Koch Poultry CEO Can’t Crack SEC Charges

     WASHINGTON (CN) – A federal judge has refused to dismiss Security and Exchange Commission claims that the CEO of Koch Poultry helped mislead auditors about $856 million worth of income, a federal judge ruled.



     Joseph Grendys was accused in 2007 of violating the Securities and Exchange Act by submitting false and misleading audit confirmation letters with regard to promotional allowance payments the company made to U.S. Foodservice, which bought and distributed Koch’s food products.
     U.S. Foodservice was found to have overstated its promotional allowance income for fiscal years 2000 to 2002 in the amount of $856 million. Grendys and other U.S. Foodservice vendors “allegedly signed and submitted false and misleading audit confirmation letters” to the company’s auditor that backed its bogus income statements.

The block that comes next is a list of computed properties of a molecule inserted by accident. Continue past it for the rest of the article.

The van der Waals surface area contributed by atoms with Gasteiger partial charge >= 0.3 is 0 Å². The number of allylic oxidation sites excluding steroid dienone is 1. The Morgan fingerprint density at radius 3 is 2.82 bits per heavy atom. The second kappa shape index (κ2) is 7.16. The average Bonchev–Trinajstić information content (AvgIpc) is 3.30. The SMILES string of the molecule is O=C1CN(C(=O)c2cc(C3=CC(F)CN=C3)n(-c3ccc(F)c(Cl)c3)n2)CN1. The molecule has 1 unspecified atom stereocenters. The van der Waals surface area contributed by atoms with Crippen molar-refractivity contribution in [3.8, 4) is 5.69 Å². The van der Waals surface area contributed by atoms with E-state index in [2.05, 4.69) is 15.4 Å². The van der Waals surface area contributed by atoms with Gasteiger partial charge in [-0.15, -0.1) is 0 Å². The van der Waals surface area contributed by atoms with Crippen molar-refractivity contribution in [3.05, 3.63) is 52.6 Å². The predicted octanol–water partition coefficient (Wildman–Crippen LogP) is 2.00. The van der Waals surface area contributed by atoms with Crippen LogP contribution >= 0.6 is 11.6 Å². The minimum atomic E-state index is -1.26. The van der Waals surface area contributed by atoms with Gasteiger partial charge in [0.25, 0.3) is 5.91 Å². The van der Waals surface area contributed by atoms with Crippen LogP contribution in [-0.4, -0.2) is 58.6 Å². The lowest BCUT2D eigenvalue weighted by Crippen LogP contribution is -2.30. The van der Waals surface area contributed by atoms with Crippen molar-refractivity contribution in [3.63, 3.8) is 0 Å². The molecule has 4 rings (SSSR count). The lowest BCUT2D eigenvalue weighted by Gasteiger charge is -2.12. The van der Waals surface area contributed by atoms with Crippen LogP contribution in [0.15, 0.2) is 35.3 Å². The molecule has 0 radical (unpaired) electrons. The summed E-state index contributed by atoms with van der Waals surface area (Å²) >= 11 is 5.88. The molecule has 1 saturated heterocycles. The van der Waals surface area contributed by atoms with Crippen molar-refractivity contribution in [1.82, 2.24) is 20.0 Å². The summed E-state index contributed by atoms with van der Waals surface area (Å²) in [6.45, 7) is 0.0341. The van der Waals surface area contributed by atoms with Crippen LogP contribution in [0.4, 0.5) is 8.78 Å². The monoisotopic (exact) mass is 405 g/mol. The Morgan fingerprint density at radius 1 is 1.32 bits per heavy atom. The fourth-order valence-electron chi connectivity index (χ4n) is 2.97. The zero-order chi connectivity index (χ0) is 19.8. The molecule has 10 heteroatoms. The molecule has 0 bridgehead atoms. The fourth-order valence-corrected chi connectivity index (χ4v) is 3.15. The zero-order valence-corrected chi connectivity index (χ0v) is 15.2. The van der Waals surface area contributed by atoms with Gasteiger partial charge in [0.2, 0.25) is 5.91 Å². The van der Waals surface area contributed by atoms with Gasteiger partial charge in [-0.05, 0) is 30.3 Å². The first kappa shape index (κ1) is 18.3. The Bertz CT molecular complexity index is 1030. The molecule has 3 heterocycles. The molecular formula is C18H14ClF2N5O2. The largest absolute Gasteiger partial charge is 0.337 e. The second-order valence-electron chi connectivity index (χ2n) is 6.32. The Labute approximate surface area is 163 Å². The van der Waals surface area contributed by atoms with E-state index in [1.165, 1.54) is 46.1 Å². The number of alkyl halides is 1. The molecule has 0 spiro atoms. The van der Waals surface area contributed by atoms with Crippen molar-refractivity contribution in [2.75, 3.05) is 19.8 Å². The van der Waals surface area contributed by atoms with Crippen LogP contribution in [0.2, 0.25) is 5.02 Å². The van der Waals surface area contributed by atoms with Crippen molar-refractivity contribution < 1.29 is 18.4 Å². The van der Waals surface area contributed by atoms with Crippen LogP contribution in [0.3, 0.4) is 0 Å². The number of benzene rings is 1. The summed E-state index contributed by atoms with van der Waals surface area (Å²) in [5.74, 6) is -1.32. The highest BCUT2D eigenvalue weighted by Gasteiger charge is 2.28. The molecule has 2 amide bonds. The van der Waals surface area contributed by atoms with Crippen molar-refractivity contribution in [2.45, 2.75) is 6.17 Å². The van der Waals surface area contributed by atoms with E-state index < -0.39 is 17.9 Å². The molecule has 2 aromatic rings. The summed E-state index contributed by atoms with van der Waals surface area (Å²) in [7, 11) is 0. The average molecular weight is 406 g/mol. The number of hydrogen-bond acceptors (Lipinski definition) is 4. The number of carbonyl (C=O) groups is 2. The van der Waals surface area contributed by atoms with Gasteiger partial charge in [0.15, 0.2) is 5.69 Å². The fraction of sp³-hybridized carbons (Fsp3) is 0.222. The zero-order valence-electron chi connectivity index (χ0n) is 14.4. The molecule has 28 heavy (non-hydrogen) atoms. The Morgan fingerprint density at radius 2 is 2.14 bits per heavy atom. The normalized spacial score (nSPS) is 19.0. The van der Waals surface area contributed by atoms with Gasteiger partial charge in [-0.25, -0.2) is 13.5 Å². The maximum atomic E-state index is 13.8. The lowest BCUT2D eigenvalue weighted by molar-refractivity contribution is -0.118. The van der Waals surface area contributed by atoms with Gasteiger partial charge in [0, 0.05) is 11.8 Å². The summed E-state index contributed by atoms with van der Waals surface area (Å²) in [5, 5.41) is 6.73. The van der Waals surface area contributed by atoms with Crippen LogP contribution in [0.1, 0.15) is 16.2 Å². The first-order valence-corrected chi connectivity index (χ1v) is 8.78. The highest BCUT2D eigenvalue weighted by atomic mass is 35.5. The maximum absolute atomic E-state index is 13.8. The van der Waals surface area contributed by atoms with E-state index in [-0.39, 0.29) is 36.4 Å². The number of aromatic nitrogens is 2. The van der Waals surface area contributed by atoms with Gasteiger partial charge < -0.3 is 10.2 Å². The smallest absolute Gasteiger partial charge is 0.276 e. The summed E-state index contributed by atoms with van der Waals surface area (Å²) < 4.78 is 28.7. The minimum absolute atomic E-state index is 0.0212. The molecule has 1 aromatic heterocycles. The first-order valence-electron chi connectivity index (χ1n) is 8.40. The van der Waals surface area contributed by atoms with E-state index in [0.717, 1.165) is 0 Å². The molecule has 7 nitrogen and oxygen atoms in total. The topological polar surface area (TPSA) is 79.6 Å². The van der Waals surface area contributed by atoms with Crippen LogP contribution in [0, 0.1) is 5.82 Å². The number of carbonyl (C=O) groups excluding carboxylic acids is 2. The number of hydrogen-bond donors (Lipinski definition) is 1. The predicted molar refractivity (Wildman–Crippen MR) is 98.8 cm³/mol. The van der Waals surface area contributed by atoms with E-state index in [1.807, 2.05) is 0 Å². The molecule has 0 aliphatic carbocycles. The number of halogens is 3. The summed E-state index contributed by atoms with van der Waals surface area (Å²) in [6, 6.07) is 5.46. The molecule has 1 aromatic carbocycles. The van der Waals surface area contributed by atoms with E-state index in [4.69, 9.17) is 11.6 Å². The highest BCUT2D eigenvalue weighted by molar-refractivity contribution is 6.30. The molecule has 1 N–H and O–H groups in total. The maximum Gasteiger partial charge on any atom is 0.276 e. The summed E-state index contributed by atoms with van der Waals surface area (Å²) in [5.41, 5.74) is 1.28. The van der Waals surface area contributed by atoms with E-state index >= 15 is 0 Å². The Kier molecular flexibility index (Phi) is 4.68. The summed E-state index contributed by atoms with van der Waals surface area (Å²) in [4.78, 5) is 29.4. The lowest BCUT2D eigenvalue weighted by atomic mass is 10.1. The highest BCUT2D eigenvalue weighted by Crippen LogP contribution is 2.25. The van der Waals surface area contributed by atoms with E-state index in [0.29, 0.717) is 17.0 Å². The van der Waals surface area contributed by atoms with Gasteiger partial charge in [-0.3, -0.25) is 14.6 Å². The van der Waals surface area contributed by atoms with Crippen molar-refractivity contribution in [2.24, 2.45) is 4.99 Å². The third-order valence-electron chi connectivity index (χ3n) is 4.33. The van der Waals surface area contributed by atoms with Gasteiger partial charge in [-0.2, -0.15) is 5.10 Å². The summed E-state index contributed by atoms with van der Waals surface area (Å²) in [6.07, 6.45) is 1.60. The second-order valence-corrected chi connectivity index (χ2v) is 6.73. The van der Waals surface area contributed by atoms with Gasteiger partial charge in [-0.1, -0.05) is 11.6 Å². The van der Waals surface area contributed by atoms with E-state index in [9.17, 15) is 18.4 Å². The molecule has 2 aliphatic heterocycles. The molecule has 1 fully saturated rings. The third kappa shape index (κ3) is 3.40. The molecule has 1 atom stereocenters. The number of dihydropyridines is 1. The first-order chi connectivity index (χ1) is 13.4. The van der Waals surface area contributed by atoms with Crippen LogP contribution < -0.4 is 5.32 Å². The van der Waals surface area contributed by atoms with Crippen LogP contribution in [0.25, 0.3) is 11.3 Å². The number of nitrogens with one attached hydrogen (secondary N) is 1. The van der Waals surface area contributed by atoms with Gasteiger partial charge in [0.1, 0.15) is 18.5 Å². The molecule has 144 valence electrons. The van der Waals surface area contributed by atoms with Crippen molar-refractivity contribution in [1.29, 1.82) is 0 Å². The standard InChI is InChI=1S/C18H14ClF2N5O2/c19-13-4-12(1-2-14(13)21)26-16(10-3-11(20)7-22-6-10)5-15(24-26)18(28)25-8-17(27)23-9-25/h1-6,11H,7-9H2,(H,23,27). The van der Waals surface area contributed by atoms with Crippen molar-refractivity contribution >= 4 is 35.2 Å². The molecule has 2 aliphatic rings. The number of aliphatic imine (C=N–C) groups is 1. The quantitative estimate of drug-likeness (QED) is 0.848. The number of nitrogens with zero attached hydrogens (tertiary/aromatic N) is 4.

Grendys moved to dismiss and to strike statements from the SEC’s filings, but U.S. District Judge Colleen Kollar-Kotelly refused on both counts Wednesday.”A reasonable trier of fact could conclude from the evidence submitted that Mr. Grendys had actual knowledge of the primary violations, knew the information he was providing in the audit confirmation letter was false or misleading and that his conduct substantially assisted the primary violations,” she wrote.

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